Things went awry for Robbie Ray right about here:
That blue number five there ought to have been strike three for Bryce Harper in his first-inning plate appearance against Ray, the Toronto Blue Jays starter whose 7.7 BB/9 this season certainly hasn’t earned him much benefit of the doubt. But you’d expect that benefit to come into play on borderline pitches. This one was right on the plate.
Alas, a ball was called and after Harper fought off a couple tough pitches he got Ray to finally miss and walked. Then Alec Bohm walked behind him and Ray, maybe just a little frustrated by this turn of events, left a fastball up and over the plate for Didi Gregorius, who drove it off the top of the right field wall, cashing Harper from second.
It just changed the entire complexion of the inning, Harper’s walk. Forced to get four outs instead of three, Ray had to throw 30 pitches in the inning, eating up nearly a third of his pitch count on the day. Typically, when you have to work that hard in the first, there are downstream effects. One of them was Ray lasting only 4.1 innings. Another was the Blue Jays falling, 7-0, in the first game of a doubleheader with the Philadelphia Phillies.
Ray actually held the Phillies in check through four, working up with 93-m.p.h. fastballs and down with biting curveballs and sweeping sliders that generated 10 whiffs collectively. He put up 13 swinging strikes in all on a day when his stuff was better than his results. Ray was in and out of the zone, as he tends to be, but still threw 60 per cent of his pitches for strikes and carried over some of the strong signs he featured in his outing prior, which may have been his best of the season.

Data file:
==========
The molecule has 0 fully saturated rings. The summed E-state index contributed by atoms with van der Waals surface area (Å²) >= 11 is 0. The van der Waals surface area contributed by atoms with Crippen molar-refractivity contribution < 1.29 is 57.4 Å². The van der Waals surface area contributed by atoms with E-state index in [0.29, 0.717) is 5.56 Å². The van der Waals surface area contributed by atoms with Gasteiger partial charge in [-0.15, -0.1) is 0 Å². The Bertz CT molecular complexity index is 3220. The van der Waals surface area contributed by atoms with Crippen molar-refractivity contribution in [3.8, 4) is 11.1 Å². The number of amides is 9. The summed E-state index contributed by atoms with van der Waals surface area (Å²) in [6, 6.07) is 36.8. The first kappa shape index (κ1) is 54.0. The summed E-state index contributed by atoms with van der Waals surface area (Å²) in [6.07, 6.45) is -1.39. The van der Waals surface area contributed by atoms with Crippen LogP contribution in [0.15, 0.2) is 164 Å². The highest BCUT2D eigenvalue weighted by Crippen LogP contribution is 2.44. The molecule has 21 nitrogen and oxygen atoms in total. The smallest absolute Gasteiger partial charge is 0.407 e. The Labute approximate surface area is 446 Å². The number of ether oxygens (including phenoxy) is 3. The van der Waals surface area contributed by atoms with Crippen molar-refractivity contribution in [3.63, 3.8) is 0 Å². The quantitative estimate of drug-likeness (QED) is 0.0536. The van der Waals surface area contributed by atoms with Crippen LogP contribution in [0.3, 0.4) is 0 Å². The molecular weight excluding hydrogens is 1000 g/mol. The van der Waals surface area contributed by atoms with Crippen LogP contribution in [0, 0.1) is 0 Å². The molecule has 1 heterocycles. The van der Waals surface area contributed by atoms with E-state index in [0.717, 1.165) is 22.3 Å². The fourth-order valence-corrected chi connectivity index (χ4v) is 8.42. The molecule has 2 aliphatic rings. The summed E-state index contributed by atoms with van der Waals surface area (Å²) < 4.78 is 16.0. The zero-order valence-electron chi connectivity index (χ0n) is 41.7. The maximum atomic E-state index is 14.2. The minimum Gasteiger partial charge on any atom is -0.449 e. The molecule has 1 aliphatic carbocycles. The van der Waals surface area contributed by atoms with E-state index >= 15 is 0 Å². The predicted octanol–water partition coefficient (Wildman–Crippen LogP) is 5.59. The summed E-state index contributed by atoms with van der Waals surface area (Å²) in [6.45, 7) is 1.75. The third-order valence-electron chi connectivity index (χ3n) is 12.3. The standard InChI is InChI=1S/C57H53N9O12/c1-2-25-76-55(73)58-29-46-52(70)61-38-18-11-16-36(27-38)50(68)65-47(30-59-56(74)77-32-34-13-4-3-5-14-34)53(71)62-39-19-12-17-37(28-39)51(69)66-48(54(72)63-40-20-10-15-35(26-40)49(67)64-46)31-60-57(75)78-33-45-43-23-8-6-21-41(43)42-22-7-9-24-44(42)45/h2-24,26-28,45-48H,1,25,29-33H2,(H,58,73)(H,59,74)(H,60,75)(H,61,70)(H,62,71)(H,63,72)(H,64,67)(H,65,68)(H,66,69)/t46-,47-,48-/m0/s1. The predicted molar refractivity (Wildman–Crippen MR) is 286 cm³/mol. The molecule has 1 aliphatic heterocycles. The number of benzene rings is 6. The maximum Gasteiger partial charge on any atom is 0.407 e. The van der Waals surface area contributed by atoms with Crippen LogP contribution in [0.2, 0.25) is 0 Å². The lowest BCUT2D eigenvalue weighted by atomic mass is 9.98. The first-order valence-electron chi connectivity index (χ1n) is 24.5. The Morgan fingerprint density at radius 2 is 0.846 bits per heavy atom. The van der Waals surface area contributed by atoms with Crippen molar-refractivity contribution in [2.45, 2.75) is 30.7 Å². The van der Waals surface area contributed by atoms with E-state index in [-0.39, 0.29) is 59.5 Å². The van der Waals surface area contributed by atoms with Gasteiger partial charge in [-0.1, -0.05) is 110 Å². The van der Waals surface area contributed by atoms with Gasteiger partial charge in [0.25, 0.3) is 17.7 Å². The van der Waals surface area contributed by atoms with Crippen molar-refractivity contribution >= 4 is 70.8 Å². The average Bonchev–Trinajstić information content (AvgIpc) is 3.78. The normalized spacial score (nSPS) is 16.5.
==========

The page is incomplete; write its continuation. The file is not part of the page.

But about those downstream effects. They materialized in the fifth. After Ray struck out the leadoff hitter, he walked Andrew McCutchen and threw Harper a fastball in his happy zone that the Phillies slugger lifted high and far down the right field line for a homer. Two batters — two singles — later, Ray’s day was done.
Could it have lasted a bit longer, and been a bit more effective, if Ray didn’t have to work so hard in the first? Who’s to say? His line wouldn’t have even looked all that terrible had Thomas Hatch been able to prevent the two runners Ray left on from scoring. But Hatch did, coughing up a pair of hits in relief as the Phillies broke the game open with a five-run inning.
“It honestly started in the first — just throwing too many pitches,” Ray said. “I felt like I had the strikeout there to Harper. Didn’t get the call. Ended up walking him, walking Bohm, and then gave up the run there with the first pitch to Didi. I felt like I settled in after that. But it seemed like the damage had already been done. Throwing 30 pitches in the first inning is not ideal.
“But there was a lot of positives. I felt like my slider was really good today. I felt like my curveball was really good. It was just fastball command that was a little off. The home run was on it. I was trying to go down and away, left it up-middle, and Harper’s a great hitter and he made me pay for it.”
That Ray looked sharp was small solace for a Blue Jays team that has now dropped four consecutively. And a Blue Jays offence that couldn’t get anything going against Phillies starter Zach Eflin, who entered the day with a 5.01 ERA and held Toronto to four hits and two walks over seven innings, striking out eight.
The Blue Jays didn’t muster an extra-base hit and grounded into two double-plays, extinguishing what faint spark they were able to create. As Ray knows well, sometimes calls don’t go your way. But not much will when you create as little life as the Blue Jays did in Game 1 Friday. That Ray’s stuff was sound is about the best that can be said about it. That and the fact Game 2 was only 30 minutes away.